AP
FILE - In this Saturday, Sept. 29, 2018, file photo, Virginia head coach Bronco Mendenhall watches the action during the second half of an NCAA college football game in Raleigh, N.C. Virginia's last meeting with Miami was on its way to being a highlight until it turned sour. The Cavaliers (3-2, 1-1 ACC) hope to get it right when the No. 16 Hurricanes (5-1, 2-0) visit Saturday night. (AP Photo/Chris Seward, File)

Bronco Mendenhall is at it again.

It, being coaching his team to a lot of wins and saying things that get under the skin of college football fans in Utah (even if his comments weren't intended to and/or really shouldn't rankle anybody).

The ex-BYU coach ruffled some feathers around Cougar Country with comments that some considered to be critical of his former team's independent football situation.

Mendenhall's quote came during his weekly Virginia press conference when he was asked by a media member if he was "having fun?" in his first title race as a head coach since BYU went independent in 2011.

Mendenhall's response reaffirmed his preference for being part of a conference.

"Every game matters. They all have significant influence and import," Mendenhall said. "I think it's just good for players. It's great for the mindset of the organization, but it's a more meaningful and rich college experience when you’re a part of a conference and especially if you’re performing well enough to be in the hunt when you're going into November and December."

That sparked some interesting reactions.

BYU fans can get upset about a perceived slight on being an independent program, but here’s the thing: Bronco is right.

Well, mostly right.

Going independent has its advantages, including a nice non-Power-5 television check for BYU and some interesting football matchups, but it also has some major disadvantages.

It’s exciting and entertaining to have something to fight for even if a national championship is not within reach. Independence still gives you 12 games a year to stoke the competitive fire, but the Cougars are missing the thrill of being able to chase a conference title year in and year out.

It’s also part of college athletics fun for players to have a chance to win weekly and annual awards. As imperfect as the Mountain West Conference was and is, annual grudge matches against conference rivals added an element of passion and intrigue to the schedule. It’s just not the same when most of your games are against the likes of Northern Illinois, Wagner and fill-in-the-blank mid-major programs complemented by a sprinkling of games against various Pac-12 foes and powerhouses on occasion.

Yes, BYU does schedule some top-tier talent and maintains local interest with regular matchups against Utah, Utah State and Boise State. But, as good as the athletic department has done in filling the slate each year, the challenge of not having a conference leads to inconsistent schedules — especially in October and November.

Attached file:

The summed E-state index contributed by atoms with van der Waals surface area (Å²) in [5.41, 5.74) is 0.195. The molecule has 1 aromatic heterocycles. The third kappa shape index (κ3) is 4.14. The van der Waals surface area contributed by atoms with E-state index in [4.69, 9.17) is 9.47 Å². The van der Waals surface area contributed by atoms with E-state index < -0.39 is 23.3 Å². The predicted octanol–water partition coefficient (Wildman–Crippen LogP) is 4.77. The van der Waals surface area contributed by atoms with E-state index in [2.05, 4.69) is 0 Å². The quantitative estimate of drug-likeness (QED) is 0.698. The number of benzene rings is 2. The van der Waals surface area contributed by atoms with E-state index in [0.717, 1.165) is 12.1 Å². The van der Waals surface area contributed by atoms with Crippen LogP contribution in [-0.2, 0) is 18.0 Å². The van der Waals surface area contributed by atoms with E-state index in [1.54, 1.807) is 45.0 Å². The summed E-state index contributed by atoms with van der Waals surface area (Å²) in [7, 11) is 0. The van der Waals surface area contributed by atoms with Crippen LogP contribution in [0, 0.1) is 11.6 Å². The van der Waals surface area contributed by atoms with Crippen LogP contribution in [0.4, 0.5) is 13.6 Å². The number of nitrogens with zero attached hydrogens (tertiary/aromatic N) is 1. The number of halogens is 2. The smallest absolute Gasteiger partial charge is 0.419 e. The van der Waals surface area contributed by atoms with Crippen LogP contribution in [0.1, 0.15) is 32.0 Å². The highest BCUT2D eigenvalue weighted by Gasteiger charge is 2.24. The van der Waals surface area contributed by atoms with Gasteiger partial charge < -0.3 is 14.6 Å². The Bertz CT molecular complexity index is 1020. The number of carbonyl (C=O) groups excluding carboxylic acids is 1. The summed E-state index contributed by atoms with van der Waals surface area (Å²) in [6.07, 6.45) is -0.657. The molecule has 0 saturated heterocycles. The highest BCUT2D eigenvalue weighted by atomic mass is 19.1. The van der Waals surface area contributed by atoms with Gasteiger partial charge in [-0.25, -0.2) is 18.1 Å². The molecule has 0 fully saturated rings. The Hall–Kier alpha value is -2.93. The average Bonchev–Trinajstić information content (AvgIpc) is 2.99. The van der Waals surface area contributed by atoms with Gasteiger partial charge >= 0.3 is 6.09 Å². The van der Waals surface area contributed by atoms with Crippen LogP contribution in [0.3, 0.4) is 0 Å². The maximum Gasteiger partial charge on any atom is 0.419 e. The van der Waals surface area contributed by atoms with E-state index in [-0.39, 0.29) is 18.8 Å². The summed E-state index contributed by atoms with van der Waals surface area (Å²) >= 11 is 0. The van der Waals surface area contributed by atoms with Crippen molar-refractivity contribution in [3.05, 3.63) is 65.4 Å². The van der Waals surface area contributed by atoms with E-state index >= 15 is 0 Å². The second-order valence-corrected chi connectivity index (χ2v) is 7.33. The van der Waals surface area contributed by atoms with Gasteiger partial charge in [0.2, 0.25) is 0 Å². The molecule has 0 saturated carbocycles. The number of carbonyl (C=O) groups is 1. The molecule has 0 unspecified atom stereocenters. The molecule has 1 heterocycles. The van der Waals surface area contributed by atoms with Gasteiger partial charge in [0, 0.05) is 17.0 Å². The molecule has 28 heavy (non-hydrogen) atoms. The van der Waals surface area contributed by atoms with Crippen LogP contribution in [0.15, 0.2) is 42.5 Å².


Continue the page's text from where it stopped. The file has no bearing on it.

Mendenhall was simply pointing out the truth, not taking a dig at his old employer.

"It’s refreshing to not have to travel all across the country to play games that not many people are maybe interested in later in the year," he said. "Early in the year as an independent, there’s strong interest because people are willing to play. Later in the year, when conference races begin, folks don’t line up to play BYU or travel to Provo."

That said, Mendenhall's current program has agreed to travel to his old stomping grounds later in the 2021 season (Oct. 30) and in 2025 (Nov. 1).

Then again, if some people get their way, he'll be long gone by then. Mendenhall has definitely captured the attention of the college football world with the way his Cavaliers are playing now. Virginia is 6-2 overall, 4-1 in conference play, ranked for the first time since 2011 at No. 23 and sits atop the ACC Coastal Division.

With that kind of success three years into his Virginia tenure, Mendenhall's name is being bandied about for future job openings at bigger schools — like USC.

It's not the first time that idea has been tossed around, by the way.

If that happens, this likely won't be the last time Mendenhall says something that causes Beehive State sports fans — Cougars and Utes alike — to raise their eyebrows.

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Though some might fixate on Mendenhall's conference preference, he actually gave a glowing compliment of the school he grew up loving. He noted that 98.5 percent of the students are members of The Church of Jesus Christ of Latter-day Saints and pointed out that many young athletes from the faith hope to play for BYU when they grow up.

"What I also learned quickly (at Virginia) is it does no good to compare any other place to BYU," he said. "That school, that institution is magical and very unique."